# 2012-2013 Expected Points Per Shot – Player

*Last updated 4/23/2013

What is Expected Points Per Shot?

Expected Points Per Shot (XPPS) is a statistic that measures the quality of a player’s shot selection.

How is it calculated?

Not all shots are created equal. A layup is much more likely to go in than a long jump shot. A three-pointer is also less likely to go in than a layup, but if it does go in it earns an extra point. All these trade-offs can be measured numerically. I used statistics from NBA.com and looked at every shot, made and missed, going back to the 2000-2001 season. The NBA groups those shots into five locations – Restricted Area, In The Paint (Non-RA), Mid-Range, Corner 3, Above The Break 3. By calculating the total number of points scored on shots from each location and dividing it by the number of attempts we arrive at an expected value for shots from each location. Here are those averages:

• Restricted Area –  1.183
• In The Paint (Non-RA) – 0.793
• Mid-Range – 0.788
• Corner 3 – 1.157
• Above The Break 3 – 1.048

For my evaluation I also included free throws. The basketball stats community has agreed on 0.44 as the standard modifier for calculating shooting fouls from total free throw attempts. That means that multiplying 0.44 by a player’s  total free throw attempts will give you a very close approximation of the number of times they went to the free throw line for two shots. I also calculated the average value of a trip to the free throw line for two shots as 1.511.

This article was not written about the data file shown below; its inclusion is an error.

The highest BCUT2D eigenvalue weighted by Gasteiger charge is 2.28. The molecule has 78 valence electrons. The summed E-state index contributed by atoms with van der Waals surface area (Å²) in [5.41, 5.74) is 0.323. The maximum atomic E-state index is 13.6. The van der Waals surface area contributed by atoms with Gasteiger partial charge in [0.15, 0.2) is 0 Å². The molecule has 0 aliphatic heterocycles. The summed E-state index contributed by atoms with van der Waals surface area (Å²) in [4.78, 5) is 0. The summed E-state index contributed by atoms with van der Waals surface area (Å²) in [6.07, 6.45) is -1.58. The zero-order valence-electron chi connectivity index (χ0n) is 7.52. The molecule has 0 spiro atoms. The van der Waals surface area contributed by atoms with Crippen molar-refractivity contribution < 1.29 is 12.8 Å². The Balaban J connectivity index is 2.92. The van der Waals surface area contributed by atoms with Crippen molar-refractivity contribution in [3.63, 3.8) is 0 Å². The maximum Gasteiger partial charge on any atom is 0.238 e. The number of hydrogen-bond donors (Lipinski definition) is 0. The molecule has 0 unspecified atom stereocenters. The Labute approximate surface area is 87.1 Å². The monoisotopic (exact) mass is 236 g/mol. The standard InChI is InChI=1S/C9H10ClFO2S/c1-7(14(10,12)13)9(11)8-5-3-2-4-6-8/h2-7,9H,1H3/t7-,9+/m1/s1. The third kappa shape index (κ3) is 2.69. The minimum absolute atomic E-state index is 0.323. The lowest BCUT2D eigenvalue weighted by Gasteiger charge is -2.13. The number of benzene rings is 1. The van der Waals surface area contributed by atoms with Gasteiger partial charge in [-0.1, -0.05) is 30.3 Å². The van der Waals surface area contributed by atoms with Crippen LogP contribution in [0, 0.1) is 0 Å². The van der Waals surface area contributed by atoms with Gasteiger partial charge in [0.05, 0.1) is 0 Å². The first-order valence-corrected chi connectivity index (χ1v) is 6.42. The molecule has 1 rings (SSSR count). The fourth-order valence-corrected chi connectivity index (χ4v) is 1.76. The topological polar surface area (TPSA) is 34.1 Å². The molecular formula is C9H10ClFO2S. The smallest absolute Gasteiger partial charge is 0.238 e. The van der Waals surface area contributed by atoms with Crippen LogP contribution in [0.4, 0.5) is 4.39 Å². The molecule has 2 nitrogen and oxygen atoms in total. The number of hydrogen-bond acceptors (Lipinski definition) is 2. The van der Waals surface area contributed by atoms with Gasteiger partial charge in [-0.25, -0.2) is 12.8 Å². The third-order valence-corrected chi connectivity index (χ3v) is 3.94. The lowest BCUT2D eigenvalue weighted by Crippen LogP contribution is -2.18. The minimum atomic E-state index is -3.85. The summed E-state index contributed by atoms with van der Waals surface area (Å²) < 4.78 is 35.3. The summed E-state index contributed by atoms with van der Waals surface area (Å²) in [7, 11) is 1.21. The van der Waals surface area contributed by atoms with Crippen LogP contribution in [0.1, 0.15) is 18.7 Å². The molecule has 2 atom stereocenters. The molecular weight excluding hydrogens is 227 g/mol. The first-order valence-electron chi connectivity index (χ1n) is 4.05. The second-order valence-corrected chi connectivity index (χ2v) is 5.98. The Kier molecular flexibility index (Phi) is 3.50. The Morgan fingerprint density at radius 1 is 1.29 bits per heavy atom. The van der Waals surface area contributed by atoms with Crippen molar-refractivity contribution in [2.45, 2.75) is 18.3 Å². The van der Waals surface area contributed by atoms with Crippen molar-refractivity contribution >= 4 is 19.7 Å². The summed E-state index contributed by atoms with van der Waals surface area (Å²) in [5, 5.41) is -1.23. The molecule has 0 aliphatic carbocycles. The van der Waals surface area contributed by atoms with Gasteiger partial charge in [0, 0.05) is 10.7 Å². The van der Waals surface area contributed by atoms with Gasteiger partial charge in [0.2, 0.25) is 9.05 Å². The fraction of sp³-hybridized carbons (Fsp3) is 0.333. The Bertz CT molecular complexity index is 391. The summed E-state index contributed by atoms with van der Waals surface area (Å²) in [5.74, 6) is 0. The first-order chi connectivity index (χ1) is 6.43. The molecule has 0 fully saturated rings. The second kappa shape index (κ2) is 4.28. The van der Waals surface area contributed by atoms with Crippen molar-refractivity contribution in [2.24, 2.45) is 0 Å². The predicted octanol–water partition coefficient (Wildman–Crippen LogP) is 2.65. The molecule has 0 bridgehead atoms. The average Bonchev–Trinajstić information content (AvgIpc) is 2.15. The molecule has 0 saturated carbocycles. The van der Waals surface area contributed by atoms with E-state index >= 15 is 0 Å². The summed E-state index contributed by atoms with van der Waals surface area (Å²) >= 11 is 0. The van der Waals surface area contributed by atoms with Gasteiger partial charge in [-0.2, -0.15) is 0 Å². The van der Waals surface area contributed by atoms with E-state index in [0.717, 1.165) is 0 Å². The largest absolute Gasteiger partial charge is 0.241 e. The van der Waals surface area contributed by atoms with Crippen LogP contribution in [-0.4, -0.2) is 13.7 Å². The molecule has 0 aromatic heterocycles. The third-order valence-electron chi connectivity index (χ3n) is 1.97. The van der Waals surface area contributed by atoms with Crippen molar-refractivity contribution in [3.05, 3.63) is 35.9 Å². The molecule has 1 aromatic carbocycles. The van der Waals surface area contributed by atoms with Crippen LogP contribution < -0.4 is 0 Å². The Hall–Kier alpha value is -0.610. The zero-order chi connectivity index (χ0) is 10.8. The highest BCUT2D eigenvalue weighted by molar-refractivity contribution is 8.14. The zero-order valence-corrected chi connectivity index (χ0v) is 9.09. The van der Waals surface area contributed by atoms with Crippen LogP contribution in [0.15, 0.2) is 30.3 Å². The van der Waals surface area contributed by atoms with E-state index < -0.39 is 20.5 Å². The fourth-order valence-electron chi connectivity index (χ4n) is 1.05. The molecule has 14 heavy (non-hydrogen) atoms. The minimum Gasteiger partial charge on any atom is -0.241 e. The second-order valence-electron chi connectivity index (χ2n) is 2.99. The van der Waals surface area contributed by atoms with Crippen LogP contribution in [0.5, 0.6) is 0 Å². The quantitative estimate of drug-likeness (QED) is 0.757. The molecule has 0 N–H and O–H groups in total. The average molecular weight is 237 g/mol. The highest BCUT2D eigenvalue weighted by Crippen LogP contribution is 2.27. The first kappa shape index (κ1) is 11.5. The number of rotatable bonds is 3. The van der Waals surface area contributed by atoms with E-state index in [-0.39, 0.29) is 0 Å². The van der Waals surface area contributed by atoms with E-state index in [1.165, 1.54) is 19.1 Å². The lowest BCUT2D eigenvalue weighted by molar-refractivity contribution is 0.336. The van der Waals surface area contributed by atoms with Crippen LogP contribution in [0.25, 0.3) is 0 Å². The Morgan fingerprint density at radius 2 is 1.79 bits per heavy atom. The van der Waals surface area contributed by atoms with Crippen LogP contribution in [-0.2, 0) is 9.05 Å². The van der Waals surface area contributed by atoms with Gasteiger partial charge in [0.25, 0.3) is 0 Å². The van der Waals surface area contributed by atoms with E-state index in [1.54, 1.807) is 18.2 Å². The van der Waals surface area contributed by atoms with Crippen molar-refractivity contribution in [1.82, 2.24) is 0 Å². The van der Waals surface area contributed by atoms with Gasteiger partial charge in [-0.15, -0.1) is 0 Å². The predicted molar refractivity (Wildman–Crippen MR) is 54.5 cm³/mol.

With those expected values we can calculate a player’s Expected Points Per Shot. We multiple their total attempts from each area by the expected value of shots from that area. We add that total to the totals from all other areas. We then divide that total by all of a player’s shot attempts, including the calculated trips to the free throw line. The result is Expected Points Per Shot.

It’s important to remember that this is a measure of the quality of a player’s shot selection. Players who take a lot of easy shots like layups or corner three-pointers will have a higher value. However, players under and over-perform league averages all the time. For that reason I compare Expected Points Per Shot to Actual Points Per Shot. Calculating the difference between the two lets us see who’s shooting accuracy is better or worse than we would expect.

How do I read and use the visualization?

The graph across the top shows all the players in the league, grouped by team. Players are marked above or below the horizontal axis by the difference between their Actual Points Per Shot and their Expected Points Per Shot. A positive difference places a player above the axis, a negative difference places them below. The size of each mark represents each player’s minutes per game.

The central graph marks each player by both their Actual Points Per Shot and their Expected Points Per Shot. Players marked in green are outperforming the expected value of their shot selection. Players in red are underperforming the expected value of their shot selection. Again, the size of each mark represents each player’s minutes per game.